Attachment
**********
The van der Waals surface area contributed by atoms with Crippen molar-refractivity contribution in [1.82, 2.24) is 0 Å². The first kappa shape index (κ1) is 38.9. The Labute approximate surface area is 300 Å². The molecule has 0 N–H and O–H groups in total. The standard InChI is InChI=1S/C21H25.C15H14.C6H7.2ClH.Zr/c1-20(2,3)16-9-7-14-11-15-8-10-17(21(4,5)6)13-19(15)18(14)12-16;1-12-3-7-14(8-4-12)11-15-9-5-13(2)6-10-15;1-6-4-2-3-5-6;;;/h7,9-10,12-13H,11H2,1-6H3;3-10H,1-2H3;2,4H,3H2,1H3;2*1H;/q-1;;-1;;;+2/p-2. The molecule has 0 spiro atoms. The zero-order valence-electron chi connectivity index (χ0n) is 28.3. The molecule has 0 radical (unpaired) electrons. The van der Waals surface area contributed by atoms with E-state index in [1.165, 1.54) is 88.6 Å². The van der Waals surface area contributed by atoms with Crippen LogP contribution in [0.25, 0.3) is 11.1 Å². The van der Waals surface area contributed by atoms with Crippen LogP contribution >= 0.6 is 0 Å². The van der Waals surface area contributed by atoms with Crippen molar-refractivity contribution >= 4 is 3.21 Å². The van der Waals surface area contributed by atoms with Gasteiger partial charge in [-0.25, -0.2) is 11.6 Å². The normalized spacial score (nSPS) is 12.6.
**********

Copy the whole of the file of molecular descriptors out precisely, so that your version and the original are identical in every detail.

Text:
The van der Waals surface area contributed by atoms with Crippen molar-refractivity contribution in [1.82, 2.24) is 0 Å². The first kappa shape index (κ1) is 38.9. The Labute approximate surface area is 300 Å². The molecule has 0 N–H and O–H groups in total. The standard InChI is InChI=1S/C21H25.C15H14.C6H7.2ClH.Zr/c1-20(2,3)16-9-7-14-11-15-8-10-17(21(4,5)6)13-19(15)18(14)12-16;1-12-3-7-14(8-4-12)11-15-9-5-13(2)6-10-15;1-6-4-2-3-5-6;;;/h7,9-10,12-13H,11H2,1-6H3;3-10H,1-2H3;2,4H,3H2,1H3;2*1H;/q-1;;-1;;;+2/p-2. The molecule has 0 spiro atoms. The zero-order valence-electron chi connectivity index (χ0n) is 28.3. The molecule has 0 radical (unpaired) electrons. The van der Waals surface area contributed by atoms with E-state index in [1.165, 1.54) is 88.6 Å². The van der Waals surface area contributed by atoms with Crippen LogP contribution in [0.25, 0.3) is 11.1 Å². The van der Waals surface area contributed by atoms with Crippen LogP contribution >= 0.6 is 0 Å². The van der Waals surface area contributed by atoms with Crippen molar-refractivity contribution >= 4 is 3.21 Å². The van der Waals surface area contributed by atoms with Gasteiger partial charge in [-0.25, -0.2) is 11.6 Å². The normalized spacial score (nSPS) is 12.6.